Stablecoins’ prices lean on the value of fiat currency their developers decided to back them with. At the moment, US dollar backed stable cryptocurrencies dominate the market, such as Tether (USD), which provides us shelter against the bear market situations and high volatility of cryptocurrencies since 2014.
In this seemingly everlasting negative market sentiment, many investors are seeking refuge in stable cryptocurrencies as they provide the security needed to preserve value and a quick way to re-invest when the opportunity arises.
Considering that, we can fully understand the tidal wave of stablecoin options we have been washed by recently, and it is now, more than ever, important to know more about these cryptocurrencies.
Therefore, we are going to lead you through the story of stablecoins and fill you in on some of the crucial facts and details about the past and present, that you need to know if you want to successfully juggle through the crypto space.
A bit of history
As mentioned, early on in the cryptocurrency market, we had only one option of stablecoin in the form of USDT, which uses the Omni protocol that sits on top of Bitcoin’s (BTC) blockchain, and it suffered all the child’s diseases that such pioneering projects may encounter.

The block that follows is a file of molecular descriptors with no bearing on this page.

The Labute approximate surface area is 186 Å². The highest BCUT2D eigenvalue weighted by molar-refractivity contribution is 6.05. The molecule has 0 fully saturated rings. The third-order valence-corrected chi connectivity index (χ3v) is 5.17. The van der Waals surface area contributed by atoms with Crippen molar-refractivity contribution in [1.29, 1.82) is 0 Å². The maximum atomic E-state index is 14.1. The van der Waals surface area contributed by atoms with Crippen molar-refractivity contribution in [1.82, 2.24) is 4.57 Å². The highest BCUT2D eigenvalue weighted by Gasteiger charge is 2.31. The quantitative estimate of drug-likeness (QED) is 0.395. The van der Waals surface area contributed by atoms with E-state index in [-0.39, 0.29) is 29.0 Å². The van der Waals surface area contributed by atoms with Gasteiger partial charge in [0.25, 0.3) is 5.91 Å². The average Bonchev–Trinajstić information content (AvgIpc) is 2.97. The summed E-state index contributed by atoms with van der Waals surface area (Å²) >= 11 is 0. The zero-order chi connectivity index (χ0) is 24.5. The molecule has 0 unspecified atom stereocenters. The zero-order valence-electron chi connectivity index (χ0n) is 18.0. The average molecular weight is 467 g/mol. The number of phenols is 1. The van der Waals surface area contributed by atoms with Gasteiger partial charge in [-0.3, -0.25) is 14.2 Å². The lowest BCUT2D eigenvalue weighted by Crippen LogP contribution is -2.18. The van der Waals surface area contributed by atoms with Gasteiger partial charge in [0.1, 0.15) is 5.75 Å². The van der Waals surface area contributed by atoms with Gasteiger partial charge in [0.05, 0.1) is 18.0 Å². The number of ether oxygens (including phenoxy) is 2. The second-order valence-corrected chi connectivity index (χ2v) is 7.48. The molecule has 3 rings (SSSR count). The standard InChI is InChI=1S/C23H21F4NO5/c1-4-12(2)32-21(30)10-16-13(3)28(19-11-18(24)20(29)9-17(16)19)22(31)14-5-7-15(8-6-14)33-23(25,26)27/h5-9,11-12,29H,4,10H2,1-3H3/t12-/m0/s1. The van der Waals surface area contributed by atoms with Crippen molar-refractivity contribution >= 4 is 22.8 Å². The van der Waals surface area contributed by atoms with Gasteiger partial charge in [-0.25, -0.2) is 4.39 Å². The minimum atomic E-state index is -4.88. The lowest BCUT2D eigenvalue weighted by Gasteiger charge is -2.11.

It is pegged to the most prominent, but also the slowest blockchain in the industry. Secondly, until the date, investors can’t be sure what is backing all these Tethers that are being traded on various exchanges as the only proof ever presented was the letter of Deltec Bank and Trust Limited, confirming only that the overall value of their portfolio was equal to stablecoins issued by the company.
To simplify, the bank explicitly states that Tether has its stablecoins entirely backed by some assets, but we can’t know if they are backed by the actual US dollar, or some other assets like stocks, gold, bonds, etc., which can also devalue and not be able to back USDT anymore.
That presented the chance for aspiring competitors to launch their own versions of stablecoins with the proven backing by the exact amount of the US dollar on the bank account.
Currently, there are six main US dollar backed stable cryptocurrencies on the market:
- Tether (USDT)
- TrueUSD (TUSD)
- USDc (USDC)
- Paxos (PAX)
- Dai Stablecoin (DAI)
- Gemini USD (GUSD)
Gemini, Paxos, and USDC all presented proof of the sufficient bank balance to back all their stablecoins in circulation, with the report of the independent accounting firms. For example, the last one to do it was USDC, who published the official statement from Grant Thornton, clearly stating that at the time of their examination, there were 127,408,827 USDC tokens in circulation, which were indeed backed by $127,412,240.89 held in custody on October 31st.
Even though the accounting firm also disclosed that the statement wasn’t the full audit, it is a step towards the full transparency.
There is also an interesting case of DAI, which is leaning on the price of the US dollar but is, in fact, backed by Ether (ETH) of users who lock it to issue Dai Stablecoins. The complicated but logical mechanism of Dai’s stability is, however, a topic for another article.